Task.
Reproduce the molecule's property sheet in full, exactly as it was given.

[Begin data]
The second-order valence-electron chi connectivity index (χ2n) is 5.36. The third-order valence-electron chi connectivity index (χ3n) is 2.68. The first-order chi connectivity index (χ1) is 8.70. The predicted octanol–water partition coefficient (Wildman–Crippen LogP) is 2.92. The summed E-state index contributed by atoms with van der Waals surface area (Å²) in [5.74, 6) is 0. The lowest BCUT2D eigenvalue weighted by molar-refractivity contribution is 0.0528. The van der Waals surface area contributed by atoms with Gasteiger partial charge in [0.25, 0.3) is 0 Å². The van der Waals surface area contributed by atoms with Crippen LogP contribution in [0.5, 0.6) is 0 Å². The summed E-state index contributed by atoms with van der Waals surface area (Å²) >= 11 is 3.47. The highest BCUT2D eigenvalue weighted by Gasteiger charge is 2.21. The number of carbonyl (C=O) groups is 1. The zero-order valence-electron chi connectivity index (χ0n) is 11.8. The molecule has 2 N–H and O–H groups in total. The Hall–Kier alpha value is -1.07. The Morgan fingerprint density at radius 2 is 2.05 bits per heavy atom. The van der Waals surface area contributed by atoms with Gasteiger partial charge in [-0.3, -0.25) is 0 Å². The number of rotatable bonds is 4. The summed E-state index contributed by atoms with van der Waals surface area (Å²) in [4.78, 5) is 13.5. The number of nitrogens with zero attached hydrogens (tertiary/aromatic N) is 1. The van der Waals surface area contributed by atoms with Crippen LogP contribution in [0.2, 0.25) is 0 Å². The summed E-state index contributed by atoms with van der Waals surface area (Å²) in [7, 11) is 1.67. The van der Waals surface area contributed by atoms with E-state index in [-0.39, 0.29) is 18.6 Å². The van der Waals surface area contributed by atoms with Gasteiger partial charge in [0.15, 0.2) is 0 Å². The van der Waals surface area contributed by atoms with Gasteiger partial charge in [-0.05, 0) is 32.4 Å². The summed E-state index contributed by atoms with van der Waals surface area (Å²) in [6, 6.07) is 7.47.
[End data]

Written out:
The second-order valence-electron chi connectivity index (χ2n) is 5.36. The third-order valence-electron chi connectivity index (χ3n) is 2.68. The first-order chi connectivity index (χ1) is 8.70. The predicted octanol–water partition coefficient (Wildman–Crippen LogP) is 2.92. The summed E-state index contributed by atoms with van der Waals surface area (Å²) in [5.74, 6) is 0. The lowest BCUT2D eigenvalue weighted by molar-refractivity contribution is 0.0528. The van der Waals surface area contributed by atoms with Gasteiger partial charge in [0.25, 0.3) is 0 Å². The van der Waals surface area contributed by atoms with Crippen LogP contribution in [0.5, 0.6) is 0 Å². The summed E-state index contributed by atoms with van der Waals surface area (Å²) >= 11 is 3.47. The highest BCUT2D eigenvalue weighted by Gasteiger charge is 2.21. The number of carbonyl (C=O) groups is 1. The zero-order valence-electron chi connectivity index (χ0n) is 11.8. The molecule has 2 N–H and O–H groups in total. The Hall–Kier alpha value is -1.07. The Morgan fingerprint density at radius 2 is 2.05 bits per heavy atom. The van der Waals surface area contributed by atoms with Gasteiger partial charge in [-0.3, -0.25) is 0 Å². The number of rotatable bonds is 4. The summed E-state index contributed by atoms with van der Waals surface area (Å²) in [4.78, 5) is 13.5. The number of nitrogens with zero attached hydrogens (tertiary/aromatic N) is 1. The van der Waals surface area contributed by atoms with Crippen LogP contribution in [0.2, 0.25) is 0 Å². The summed E-state index contributed by atoms with van der Waals surface area (Å²) in [7, 11) is 1.67. The van der Waals surface area contributed by atoms with E-state index in [-0.39, 0.29) is 18.6 Å². The van der Waals surface area contributed by atoms with Gasteiger partial charge in [0.15, 0.2) is 0 Å². The van der Waals surface area contributed by atoms with Gasteiger partial charge in [-0.05, 0) is 32.4 Å². The summed E-state index contributed by atoms with van der Waals surface area (Å²) in [6, 6.07) is 7.47.